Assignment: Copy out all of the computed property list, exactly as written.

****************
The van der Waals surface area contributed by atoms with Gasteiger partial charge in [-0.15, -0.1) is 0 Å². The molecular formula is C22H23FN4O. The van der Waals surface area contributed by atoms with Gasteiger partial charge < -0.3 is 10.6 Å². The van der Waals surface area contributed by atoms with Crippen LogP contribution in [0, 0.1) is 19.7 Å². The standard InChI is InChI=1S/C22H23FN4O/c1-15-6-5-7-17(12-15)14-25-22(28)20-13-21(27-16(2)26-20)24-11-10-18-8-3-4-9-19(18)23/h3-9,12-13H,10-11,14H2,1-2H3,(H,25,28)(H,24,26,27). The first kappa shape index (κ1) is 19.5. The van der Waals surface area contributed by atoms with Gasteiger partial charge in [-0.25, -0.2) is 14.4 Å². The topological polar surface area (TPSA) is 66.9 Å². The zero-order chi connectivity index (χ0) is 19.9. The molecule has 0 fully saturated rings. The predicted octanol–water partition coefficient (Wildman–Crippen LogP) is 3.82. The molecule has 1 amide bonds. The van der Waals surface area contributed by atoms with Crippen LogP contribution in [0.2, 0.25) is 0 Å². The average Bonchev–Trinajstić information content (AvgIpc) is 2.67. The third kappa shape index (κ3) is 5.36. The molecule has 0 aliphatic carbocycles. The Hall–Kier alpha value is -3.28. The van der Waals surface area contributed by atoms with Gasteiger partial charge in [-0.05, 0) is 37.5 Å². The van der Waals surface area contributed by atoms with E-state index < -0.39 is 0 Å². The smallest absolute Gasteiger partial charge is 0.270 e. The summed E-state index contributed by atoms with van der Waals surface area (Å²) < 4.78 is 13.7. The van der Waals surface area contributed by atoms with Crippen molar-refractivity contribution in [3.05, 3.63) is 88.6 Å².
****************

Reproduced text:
The van der Waals surface area contributed by atoms with Gasteiger partial charge in [-0.15, -0.1) is 0 Å². The molecular formula is C22H23FN4O. The van der Waals surface area contributed by atoms with Gasteiger partial charge < -0.3 is 10.6 Å². The van der Waals surface area contributed by atoms with Crippen LogP contribution in [0, 0.1) is 19.7 Å². The standard InChI is InChI=1S/C22H23FN4O/c1-15-6-5-7-17(12-15)14-25-22(28)20-13-21(27-16(2)26-20)24-11-10-18-8-3-4-9-19(18)23/h3-9,12-13H,10-11,14H2,1-2H3,(H,25,28)(H,24,26,27). The first kappa shape index (κ1) is 19.5. The van der Waals surface area contributed by atoms with Gasteiger partial charge in [-0.25, -0.2) is 14.4 Å². The topological polar surface area (TPSA) is 66.9 Å². The zero-order chi connectivity index (χ0) is 19.9. The molecule has 0 fully saturated rings. The predicted octanol–water partition coefficient (Wildman–Crippen LogP) is 3.82. The molecule has 1 amide bonds. The van der Waals surface area contributed by atoms with Crippen LogP contribution in [0.2, 0.25) is 0 Å². The average Bonchev–Trinajstić information content (AvgIpc) is 2.67. The third kappa shape index (κ3) is 5.36. The molecule has 0 aliphatic carbocycles. The Hall–Kier alpha value is -3.28. The van der Waals surface area contributed by atoms with Gasteiger partial charge in [-0.05, 0) is 37.5 Å². The van der Waals surface area contributed by atoms with E-state index < -0.39 is 0 Å². The smallest absolute Gasteiger partial charge is 0.270 e. The summed E-state index contributed by atoms with van der Waals surface area (Å²) < 4.78 is 13.7. The van der Waals surface area contributed by atoms with Crippen molar-refractivity contribution in [3.05, 3.63) is 88.6 Å².